The Democrats have submitted a proposed constitutional amendment aimed at eliminating the need for a second referendum on changes to the country’s system of governance. This comes even as the parliament fails to meet quorum for the second week in a row, leaving Speaker Mohamed Nasheed baffled and concerned.

The amendment, moved by The Democrats’ Maafannu North MP Imthiyaz Fahmy, aims to alter Article 262 of the Maldivian Constitution. Under the existing rules, constitutional amendments require the written assent of the president, especially when they pertain to specific articles, including those related to term lengths and elections. These require approval in a public referendum.

Fahmy’s proposed notation after Article 262 suggests that if a bill amending the constitution is passed by parliament and contains a matter of “importance to the people,” a second public referendum to confirm the bill’s consent would not be necessary.

The proposed amendment was on the agenda for discussion in Monday’s parliament sitting, but the sitting was cancelled due to the lack of the required 22 MPs needed for quorum. This marks the second time the issue has prevented parliamentary action, leading Speaker Nasheed, a long-time advocate for changing from a presidential to a parliamentary system, to express his bewilderment.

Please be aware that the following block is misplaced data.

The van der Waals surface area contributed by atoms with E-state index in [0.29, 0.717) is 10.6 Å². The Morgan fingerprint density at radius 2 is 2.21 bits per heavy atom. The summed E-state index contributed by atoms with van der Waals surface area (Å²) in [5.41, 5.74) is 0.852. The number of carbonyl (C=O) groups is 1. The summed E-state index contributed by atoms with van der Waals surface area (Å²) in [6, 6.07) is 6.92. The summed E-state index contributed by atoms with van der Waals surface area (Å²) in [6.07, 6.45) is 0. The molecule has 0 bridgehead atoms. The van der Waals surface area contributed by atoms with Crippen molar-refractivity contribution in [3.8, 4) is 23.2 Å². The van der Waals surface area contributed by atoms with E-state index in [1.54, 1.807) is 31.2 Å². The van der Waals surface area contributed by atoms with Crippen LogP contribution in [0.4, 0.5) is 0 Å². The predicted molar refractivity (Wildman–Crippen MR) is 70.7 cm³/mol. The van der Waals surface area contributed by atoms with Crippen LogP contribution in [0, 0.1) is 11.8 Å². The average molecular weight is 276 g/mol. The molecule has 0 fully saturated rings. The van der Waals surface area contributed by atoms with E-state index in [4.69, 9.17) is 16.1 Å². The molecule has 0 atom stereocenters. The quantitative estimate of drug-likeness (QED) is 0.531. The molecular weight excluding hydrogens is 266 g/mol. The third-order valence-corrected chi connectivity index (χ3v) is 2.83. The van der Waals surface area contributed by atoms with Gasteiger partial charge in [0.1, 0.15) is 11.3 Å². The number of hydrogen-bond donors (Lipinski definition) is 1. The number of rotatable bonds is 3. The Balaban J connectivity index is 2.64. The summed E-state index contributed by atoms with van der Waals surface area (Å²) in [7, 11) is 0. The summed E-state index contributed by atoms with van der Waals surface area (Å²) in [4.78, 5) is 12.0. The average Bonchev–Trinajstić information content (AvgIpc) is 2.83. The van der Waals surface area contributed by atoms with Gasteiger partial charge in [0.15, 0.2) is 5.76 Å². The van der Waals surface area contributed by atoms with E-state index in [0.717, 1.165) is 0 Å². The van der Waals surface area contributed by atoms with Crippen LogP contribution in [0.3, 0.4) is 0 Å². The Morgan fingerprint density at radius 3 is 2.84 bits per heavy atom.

Nasheed was due to submit a proposal last week detailing the wording for the ballot paper to be used in the upcoming referendum on the Maldives’ governance system. However, that sitting, too, failed to meet quorum.

Meanwhile, the Elections Commission (EC) is awaiting further instructions from parliament for conducting the referendum. The commission had initially set 29 October as the tentative date for the referendum, after receiving a resolution from parliament in late September. The EC has since called for clarification on the question to be asked in the public referendum.